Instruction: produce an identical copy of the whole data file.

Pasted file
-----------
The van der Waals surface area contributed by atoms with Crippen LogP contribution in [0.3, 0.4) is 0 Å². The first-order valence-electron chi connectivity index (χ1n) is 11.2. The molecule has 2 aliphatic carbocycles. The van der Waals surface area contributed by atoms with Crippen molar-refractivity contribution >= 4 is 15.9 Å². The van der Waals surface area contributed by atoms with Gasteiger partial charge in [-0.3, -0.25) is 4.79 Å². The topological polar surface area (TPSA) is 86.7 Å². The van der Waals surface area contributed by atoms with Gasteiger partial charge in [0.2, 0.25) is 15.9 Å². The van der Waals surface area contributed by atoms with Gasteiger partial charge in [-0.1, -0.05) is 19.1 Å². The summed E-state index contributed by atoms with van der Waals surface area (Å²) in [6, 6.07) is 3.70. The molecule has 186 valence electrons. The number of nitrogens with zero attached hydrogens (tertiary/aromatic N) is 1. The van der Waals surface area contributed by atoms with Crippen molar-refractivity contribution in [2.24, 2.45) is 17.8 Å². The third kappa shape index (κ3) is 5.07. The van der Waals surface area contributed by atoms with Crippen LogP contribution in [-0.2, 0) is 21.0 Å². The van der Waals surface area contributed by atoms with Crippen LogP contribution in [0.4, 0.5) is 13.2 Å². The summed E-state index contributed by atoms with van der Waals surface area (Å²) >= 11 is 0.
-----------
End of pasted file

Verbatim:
The van der Waals surface area contributed by atoms with Crippen LogP contribution in [0.3, 0.4) is 0 Å². The first-order valence-electron chi connectivity index (χ1n) is 11.2. The molecule has 2 aliphatic carbocycles. The van der Waals surface area contributed by atoms with Crippen molar-refractivity contribution >= 4 is 15.9 Å². The van der Waals surface area contributed by atoms with Gasteiger partial charge in [-0.3, -0.25) is 4.79 Å². The topological polar surface area (TPSA) is 86.7 Å². The van der Waals surface area contributed by atoms with Gasteiger partial charge in [0.2, 0.25) is 15.9 Å². The van der Waals surface area contributed by atoms with Gasteiger partial charge in [-0.1, -0.05) is 19.1 Å². The summed E-state index contributed by atoms with van der Waals surface area (Å²) in [6, 6.07) is 3.70. The molecule has 186 valence electrons. The number of nitrogens with zero attached hydrogens (tertiary/aromatic N) is 1. The van der Waals surface area contributed by atoms with Crippen molar-refractivity contribution in [2.24, 2.45) is 17.8 Å². The third kappa shape index (κ3) is 5.07. The van der Waals surface area contributed by atoms with Crippen LogP contribution in [-0.2, 0) is 21.0 Å². The van der Waals surface area contributed by atoms with Crippen LogP contribution in [0.4, 0.5) is 13.2 Å². The summed E-state index contributed by atoms with van der Waals surface area (Å²) >= 11 is 0.